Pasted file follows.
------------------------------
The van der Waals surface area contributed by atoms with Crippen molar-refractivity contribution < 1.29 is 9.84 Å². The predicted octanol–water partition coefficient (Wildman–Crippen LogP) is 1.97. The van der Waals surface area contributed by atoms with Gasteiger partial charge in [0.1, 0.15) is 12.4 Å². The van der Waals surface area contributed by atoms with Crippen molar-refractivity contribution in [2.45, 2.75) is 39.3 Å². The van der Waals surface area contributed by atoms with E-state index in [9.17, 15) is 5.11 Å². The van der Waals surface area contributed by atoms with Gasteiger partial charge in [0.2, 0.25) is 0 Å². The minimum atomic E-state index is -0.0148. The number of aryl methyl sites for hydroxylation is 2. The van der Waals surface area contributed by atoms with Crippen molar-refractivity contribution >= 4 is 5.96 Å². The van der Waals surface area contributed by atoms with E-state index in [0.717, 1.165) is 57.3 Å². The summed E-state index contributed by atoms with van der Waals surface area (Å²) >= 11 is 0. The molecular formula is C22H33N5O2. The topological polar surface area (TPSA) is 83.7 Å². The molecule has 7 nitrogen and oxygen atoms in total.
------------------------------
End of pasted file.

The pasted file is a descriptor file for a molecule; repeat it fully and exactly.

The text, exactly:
The van der Waals surface area contributed by atoms with Crippen molar-refractivity contribution < 1.29 is 9.84 Å². The predicted octanol–water partition coefficient (Wildman–Crippen LogP) is 1.97. The van der Waals surface area contributed by atoms with Gasteiger partial charge in [0.1, 0.15) is 12.4 Å². The van der Waals surface area contributed by atoms with Crippen molar-refractivity contribution in [2.45, 2.75) is 39.3 Å². The van der Waals surface area contributed by atoms with E-state index in [9.17, 15) is 5.11 Å². The van der Waals surface area contributed by atoms with Gasteiger partial charge in [0.2, 0.25) is 0 Å². The minimum atomic E-state index is -0.0148. The number of aryl methyl sites for hydroxylation is 2. The van der Waals surface area contributed by atoms with Crippen molar-refractivity contribution >= 4 is 5.96 Å². The van der Waals surface area contributed by atoms with E-state index in [0.717, 1.165) is 57.3 Å². The summed E-state index contributed by atoms with van der Waals surface area (Å²) >= 11 is 0. The molecular formula is C22H33N5O2. The topological polar surface area (TPSA) is 83.7 Å². The molecule has 7 nitrogen and oxygen atoms in total.